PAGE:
OK, the Nobel Memorial Prize in economics was awarded today to three American men - Eugene Fama, Lars Peter Hansen, Robert Shiller. The Nobel committee cited their research in the predictability of stock prices, as well as other asset prices. We're going to find out more now from Zoe Chace of NPR's Planet Money team. She's on the line. Hi, Zoe.
ZOE CHACE, BYLINE: Hi, Steve.
INSKEEP: Each of these guy's names is a little familiar, I think to the layman, especially maybe Shiller. Who are they?
Later this morning, the winner of the Nobel Prize in Economics will be announced in Sweden. Unlike some other Nobel Prizes we've heard about in recent days, this one comes with an asterisk. And NPR's Robert Smith is covering the story. He's in New York. Hi, Robert.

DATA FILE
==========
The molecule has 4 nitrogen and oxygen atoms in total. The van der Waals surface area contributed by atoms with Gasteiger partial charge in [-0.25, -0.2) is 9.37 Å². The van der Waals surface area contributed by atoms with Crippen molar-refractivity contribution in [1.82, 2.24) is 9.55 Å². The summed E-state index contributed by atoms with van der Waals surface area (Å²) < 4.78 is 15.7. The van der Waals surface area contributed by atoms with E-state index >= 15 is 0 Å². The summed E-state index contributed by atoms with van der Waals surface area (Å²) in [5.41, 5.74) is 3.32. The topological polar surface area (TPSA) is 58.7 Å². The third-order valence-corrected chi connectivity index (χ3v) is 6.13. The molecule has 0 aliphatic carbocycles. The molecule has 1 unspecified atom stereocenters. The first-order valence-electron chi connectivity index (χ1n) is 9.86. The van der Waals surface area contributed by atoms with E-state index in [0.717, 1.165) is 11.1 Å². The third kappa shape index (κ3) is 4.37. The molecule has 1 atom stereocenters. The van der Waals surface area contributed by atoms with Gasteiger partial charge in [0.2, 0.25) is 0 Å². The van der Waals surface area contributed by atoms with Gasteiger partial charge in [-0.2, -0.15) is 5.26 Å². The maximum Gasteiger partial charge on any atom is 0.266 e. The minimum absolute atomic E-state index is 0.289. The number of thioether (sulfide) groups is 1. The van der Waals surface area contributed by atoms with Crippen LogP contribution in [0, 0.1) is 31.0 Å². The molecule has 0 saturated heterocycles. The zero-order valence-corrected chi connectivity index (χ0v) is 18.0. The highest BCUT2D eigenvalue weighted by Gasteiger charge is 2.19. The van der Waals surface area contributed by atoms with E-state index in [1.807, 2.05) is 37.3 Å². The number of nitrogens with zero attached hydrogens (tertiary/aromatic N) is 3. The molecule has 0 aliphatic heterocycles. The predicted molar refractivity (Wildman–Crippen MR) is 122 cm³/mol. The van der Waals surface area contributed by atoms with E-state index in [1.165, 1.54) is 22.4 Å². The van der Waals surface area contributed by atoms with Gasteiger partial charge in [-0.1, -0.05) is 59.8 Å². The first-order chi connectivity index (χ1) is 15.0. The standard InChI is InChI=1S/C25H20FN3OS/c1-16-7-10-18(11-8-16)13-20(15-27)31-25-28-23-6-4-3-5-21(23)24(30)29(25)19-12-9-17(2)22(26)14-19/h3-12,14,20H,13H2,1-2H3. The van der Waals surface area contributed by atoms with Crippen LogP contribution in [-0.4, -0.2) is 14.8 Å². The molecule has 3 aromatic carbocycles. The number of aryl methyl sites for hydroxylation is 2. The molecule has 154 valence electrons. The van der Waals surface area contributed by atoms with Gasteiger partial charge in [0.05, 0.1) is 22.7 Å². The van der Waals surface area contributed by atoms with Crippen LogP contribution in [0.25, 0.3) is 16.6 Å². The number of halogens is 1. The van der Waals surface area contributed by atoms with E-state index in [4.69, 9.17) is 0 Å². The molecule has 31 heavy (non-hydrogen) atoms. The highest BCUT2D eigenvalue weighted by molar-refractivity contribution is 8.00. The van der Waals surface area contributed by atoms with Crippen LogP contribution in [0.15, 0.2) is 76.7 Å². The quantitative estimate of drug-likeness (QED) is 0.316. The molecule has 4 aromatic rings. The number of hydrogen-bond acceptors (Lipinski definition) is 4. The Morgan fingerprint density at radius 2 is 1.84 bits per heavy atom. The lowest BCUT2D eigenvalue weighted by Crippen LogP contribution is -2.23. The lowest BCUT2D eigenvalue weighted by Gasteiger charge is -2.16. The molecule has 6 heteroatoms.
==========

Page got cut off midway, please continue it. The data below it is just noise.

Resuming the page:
ROBERT SMITH, BYLINE: Hey, it's good to be here.
INSKEEP: Why is there an asterisk over the Nobel Prize in Economics?
It's MORNING EDITION from NPR News. I'm Renee Montagne.
STEVE INSKEEP, HOST:
And I'm Steve Inskeep. Good morning. This year's Nobel Prize in Chemistry will be shared by three scientists who took chemistry inside the world of computing. This powerful technology is now used to develop drugs and perform all sorts of vital tasks in chemistry. The three winners were all born overseas but collaborated in the United States and elsewhere in the 1970s, where they started their work.
OK. This year's Nobel Prize for Physiology or Medicine will go to three scientists who have figured out how cells package up material - like hormones - and how they deliver those materials to other cells. This is one of the most basic functions for living cells and diseases can result when the machinery goes awry, so it's important to understand.
Originally published on Sun October 6, 2013 9:07 am
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